This was my first attempt of the series. It was the first concept that I came up with and since it is the smaller of the two large pieces, I thought I'd get the "easier" one out of the way. Wrong. This painting was the bane of my existence for several months. I was plagued with the frustration of being completely unable to translate my vision to the canvas. Most of my paintings start off as a relatively clear picture in my mind that then transforms and evolves as it comes into being. This one sucked when I started it and sucked when I finished/abandoned it. I attempted concept after concept, a variety of methods, I painted white over entire sections, I took breaks and completed other paintings, I asked several helpful artistic minds for input and I still managed to fail. I lost sleep mulling it over and woke up in the middle of the night with a new brilliant idea that would save my crap painting, which never worked...

Two weeks prior to leaving Seattle, I put FAIL aside, bought a new canvas and cultivated a new frame of mind.
Sometimes you just have to know when to say when. If there was a theme for my year in Seattle, I'd say it was giving up. In a good way. I can't fix everything. Sometimes giving up is a perfectly appropriate and acceptable response. I tried to cover up the evidence of what didn't work instead of putting those remains aside for a blank slate with unlimited potential.

When I think about it (don't want to get too philosophical here, but I can't help but make the comparison), my dear FAIL was the physical manifestation of what was happening in several areas of my life. You can only put forth so much effort and invest so much time before you have to take a step back to admit to yourself that it is not working. I'd never given up on a painting before, I'd never given up on a relationship before, and I certainly hadn't taken a second look at the career that I've dedicated a decade and am now veering away from.


I don't know if FAIL ended up in a dumpster or as an eyesore on someone's wall, but either way I am grateful for FAIL for the hell it put me through and how wonderful it felt when I figured my way out of it.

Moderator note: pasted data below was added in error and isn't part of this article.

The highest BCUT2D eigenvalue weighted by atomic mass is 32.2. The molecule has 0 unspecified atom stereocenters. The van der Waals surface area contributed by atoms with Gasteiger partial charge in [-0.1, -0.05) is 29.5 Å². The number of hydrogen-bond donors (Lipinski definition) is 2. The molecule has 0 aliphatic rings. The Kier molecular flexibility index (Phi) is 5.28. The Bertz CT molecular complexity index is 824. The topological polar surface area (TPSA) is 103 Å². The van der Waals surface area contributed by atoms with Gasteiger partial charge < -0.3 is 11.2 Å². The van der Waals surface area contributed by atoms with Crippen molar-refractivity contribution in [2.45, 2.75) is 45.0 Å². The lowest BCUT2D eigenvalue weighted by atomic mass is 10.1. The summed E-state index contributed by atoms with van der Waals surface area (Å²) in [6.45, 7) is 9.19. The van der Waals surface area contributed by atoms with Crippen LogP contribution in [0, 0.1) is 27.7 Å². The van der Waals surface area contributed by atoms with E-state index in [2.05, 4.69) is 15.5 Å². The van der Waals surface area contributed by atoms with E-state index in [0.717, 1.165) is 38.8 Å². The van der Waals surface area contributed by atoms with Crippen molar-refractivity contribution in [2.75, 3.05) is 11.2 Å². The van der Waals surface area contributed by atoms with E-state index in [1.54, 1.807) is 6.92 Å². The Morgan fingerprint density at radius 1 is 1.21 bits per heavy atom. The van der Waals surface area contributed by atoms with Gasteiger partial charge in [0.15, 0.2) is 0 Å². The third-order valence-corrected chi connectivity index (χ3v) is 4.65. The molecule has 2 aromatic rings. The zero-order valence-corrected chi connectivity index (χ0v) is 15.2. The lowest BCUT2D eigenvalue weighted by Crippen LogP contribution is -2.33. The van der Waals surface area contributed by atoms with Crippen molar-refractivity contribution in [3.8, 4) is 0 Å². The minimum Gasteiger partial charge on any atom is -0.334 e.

Moral of the story: Fail big. Fail often. Then get a new canvas and create something fantastic.

Tuesday, September 1, 2009

A Salute to Summer

Summer usually means the following to me: Colorado, mountains, hiking, climbing, swimming, gorgeous cloudless days and cool nights, camping, friends, family and relaxation. This was my first summer in New York City and let me just say that I am thrilled to embrace the fall. NYC can be a pretty nasty place to be during the warmest season. Although this summer was rather mild, so I hear, I can't wait to say goodbye to:
-oppressive humidity!
-everyone sweating literally all the time
-sweltering summer nights that provide no relief from the heat and actually seem hotter than the day
-descending the stairs into subway stations = descending into the pits of hell. that's how hot it is down there.
-subway trains with broken air conditioners
-rainy days that manage to
not be refreshing because it's still relentlessly hot!
-garbage baking in the sun on the sidewalks


I did have a few fantastic NYC firsts and summer-specific adventures. Highlights include a sunset cruise around Manhattan, free concerts in various parks, Nathan's 4th of July Hot Dog Eating Contest (68 hotdogs in 10 minutes. Intensely gross and I secretly loved it), the strangeness of Coney Island and the strangeness of the fact that I went there 4 times, lazy Central Park days, zoos and the aquarium, my birthday, a tranny in a bad blonde wig's bad impression of me (totally jealous of my natural locks), cat-sitting for a kitty that drools when she's happy, and the relaxed pace that the City adopts. The City offers endless summer attractions, free entertainment options, street fairs, festivals, restaurant week, etc because without them, this place would be an empty smelly oven.


The view from my summer residence on the Upper West Side of the Hudson and New Jersey.

Manhattan from Brooklyn.

A sailboat, the Hudson, and New Jersey. Taken from the water.